The concept of identity management in the physical world is strongly linked to context and relationships. When computers and the services they support seek to interoperate, the incorporation of identities becomes important. In the future, most applications will take advantage of identity information for security, billing, and recognition of friends, family, and consumers as well as for conducting activities in our daily lives that extend past commerce and touch political and social interactions. The architects of the world will struggle to unify and make consistent the accuracy of identity information. This is primarily a result of several opposing factors:
The pervasiveness of information systems that have stored their own identities in a proprietary manner.
The sheer sloppiness of data in an organization and the lack of anything that remotely resembles a data architecture. In many Fortune 500 companies, customer information can be found in at least 20 databases, none of which agree.
Individuals' desire to make any information about them private.
The ability of criminal-minded individuals to either misrepresent themselves and/or use identity information to gain advantage or escape accountability.
Part of the problems in creating a ubiquitous identity-management approach is tied to governmental regulations and friendly neighborhood ambulance chasers (e.g. lawyers). Today, no legal precedent states who is responsible for errors, omissions, quality control and assurance, redundancies, and dispute resolution.
Many systems have been created (some are still being created this way) that introduced their own notions of a user, password, and authorization scheme. Other applications within an organization, such as a payroll system, maintained detailed, accurate information about users, was just records. One of the evolutions in information technology encouraged architects to think about process and not data. While this provided some benefit, today we are left with databases that applications simply manipulate.
Storing information in a database is simple. The industry understands rules of normalization (not always practiced), but bridging authenticated identity real-time is not yet fully realized. The ideal situation would be, in real time, to authorize or deny access to a user, to treat a referred customer as a welcome guest instead of a stranger, or even to globally revoke all access immediately to fired employees (Sun has mastered this). These are some of the potential issues an identity management architecture can solve.
Identity management permits creating flexible definitions for people and things, such as classes or groups, that permit attaching policies or drawing conclusions. Many of us have moved physically from one place to another and taken items with us. Likewise, in a digital sense, electronic users will want to take information with them.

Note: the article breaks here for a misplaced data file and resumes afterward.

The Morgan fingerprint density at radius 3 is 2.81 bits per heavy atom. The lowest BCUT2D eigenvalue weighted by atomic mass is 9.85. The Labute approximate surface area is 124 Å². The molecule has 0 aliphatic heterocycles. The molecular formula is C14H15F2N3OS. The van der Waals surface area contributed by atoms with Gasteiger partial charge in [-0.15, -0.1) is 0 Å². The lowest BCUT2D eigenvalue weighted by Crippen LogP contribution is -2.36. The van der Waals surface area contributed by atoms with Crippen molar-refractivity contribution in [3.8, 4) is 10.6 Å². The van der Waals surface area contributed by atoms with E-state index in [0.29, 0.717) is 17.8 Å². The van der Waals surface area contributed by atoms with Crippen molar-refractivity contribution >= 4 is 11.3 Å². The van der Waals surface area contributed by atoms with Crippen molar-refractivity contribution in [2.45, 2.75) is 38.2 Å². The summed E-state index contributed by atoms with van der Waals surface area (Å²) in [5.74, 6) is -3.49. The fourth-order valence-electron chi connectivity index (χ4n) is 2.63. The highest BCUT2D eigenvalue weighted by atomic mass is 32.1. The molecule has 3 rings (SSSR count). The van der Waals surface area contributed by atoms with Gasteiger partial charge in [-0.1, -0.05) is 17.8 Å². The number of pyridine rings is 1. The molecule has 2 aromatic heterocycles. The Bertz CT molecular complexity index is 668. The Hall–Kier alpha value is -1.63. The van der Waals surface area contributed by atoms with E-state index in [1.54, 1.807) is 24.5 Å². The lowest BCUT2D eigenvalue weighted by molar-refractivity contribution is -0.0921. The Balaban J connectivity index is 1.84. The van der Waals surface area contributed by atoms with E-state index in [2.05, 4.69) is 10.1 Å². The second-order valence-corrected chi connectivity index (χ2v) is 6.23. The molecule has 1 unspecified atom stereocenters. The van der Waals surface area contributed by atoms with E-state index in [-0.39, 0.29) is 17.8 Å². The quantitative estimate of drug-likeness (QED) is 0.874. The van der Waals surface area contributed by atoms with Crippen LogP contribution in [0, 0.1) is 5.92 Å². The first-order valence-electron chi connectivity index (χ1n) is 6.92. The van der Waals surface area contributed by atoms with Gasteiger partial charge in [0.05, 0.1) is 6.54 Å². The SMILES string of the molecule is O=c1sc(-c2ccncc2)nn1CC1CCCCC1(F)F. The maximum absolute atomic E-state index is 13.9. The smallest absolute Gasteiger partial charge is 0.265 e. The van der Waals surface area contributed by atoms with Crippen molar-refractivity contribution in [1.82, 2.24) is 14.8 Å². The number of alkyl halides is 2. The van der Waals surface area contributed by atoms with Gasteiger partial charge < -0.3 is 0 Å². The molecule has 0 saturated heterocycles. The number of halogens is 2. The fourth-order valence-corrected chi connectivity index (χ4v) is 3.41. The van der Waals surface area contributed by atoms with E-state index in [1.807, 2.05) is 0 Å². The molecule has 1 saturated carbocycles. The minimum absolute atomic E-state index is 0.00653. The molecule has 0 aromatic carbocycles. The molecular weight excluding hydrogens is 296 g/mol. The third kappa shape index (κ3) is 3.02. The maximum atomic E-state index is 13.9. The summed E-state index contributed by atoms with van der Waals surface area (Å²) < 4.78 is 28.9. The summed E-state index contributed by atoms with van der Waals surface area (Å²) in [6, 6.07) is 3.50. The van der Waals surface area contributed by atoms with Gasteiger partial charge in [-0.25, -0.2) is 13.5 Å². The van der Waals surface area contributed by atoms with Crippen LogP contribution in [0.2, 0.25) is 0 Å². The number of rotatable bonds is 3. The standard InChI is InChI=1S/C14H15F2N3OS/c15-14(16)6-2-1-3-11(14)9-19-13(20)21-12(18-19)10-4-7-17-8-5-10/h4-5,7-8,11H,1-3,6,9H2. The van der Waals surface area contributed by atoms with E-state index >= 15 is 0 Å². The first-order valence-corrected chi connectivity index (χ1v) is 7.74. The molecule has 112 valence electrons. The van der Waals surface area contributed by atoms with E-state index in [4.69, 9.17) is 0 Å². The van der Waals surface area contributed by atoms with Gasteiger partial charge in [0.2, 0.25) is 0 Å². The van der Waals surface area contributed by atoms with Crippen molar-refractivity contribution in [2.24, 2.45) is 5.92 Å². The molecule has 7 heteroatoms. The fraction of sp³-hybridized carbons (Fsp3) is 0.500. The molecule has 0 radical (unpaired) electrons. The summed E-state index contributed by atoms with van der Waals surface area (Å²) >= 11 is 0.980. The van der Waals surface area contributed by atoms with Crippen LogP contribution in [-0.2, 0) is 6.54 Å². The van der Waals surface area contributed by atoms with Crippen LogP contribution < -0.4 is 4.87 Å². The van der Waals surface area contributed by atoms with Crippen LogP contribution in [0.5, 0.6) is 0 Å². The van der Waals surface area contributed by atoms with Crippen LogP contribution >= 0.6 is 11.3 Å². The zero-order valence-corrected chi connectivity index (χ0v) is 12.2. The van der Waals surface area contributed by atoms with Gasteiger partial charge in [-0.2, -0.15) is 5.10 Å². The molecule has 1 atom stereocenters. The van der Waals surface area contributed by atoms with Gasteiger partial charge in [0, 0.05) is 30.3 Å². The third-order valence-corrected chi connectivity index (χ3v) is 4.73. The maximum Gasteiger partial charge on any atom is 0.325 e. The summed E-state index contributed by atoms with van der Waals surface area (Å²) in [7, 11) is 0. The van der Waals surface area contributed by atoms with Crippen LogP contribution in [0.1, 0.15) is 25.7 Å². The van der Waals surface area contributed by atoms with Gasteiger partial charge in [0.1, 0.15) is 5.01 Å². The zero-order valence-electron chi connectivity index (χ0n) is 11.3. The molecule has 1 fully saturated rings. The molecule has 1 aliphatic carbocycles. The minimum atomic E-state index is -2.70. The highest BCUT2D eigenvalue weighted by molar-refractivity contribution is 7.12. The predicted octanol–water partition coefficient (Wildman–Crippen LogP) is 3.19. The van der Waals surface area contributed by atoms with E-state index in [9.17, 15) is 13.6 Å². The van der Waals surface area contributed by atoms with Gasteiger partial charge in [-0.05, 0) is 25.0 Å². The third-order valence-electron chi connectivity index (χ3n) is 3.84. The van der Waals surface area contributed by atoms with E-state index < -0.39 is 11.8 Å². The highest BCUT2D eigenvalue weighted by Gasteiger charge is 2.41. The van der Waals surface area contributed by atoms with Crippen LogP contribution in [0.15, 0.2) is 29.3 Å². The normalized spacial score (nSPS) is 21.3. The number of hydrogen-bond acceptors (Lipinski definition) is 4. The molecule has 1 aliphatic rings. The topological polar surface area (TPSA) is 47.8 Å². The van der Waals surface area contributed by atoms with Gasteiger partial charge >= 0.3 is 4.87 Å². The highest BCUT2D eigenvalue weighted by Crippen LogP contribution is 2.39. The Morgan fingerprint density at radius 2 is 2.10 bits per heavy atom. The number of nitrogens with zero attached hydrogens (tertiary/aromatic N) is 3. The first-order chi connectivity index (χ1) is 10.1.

The infrastructure components that constitute identity management include a data store (usually a directory or relational database) and processes that read and update the data, such as authentication and authorization that provide access control to a resource. A directory such as LDAP is a significant component in identity management but is not the last stop. The directory can provide a central place to store credentials but still allow authentication and authorization policies to be embedded in an application. The ideal scenario is to externalize these rules so that they can be executed anywhere, including in an application or by a centralized security service.
An identity management solution allows an architect to simply plug in a separate authentication layer without having to reinvent the wheel. This allows each application to have its own authentication rules without having to create its own authentication mechanisms. Identity management allows authentication systems to interact in a federated manner. This approach also becomes the first step in enabling single sign-on. The ability to be authenticated once and have a different authorization service for each resource ensures that personal information is not being passed. This process also allows the ability to specify explicitly what data can be passed from one resource to another, adding another level of security.
Web services will enable many people and systems to be discoverable and knowable. These entities' visibility will increase; they will not simply disappear into cyberspace, as they do today. The actions and interactions of people and systems will persist, and architects will be called on to categorize, visualize, and filter knowledge, not simply store it. Individuals will control their identities in the same manner as they control their finances, most likely using third parties in the same manner a bank holds money. This relationship will extend to their software.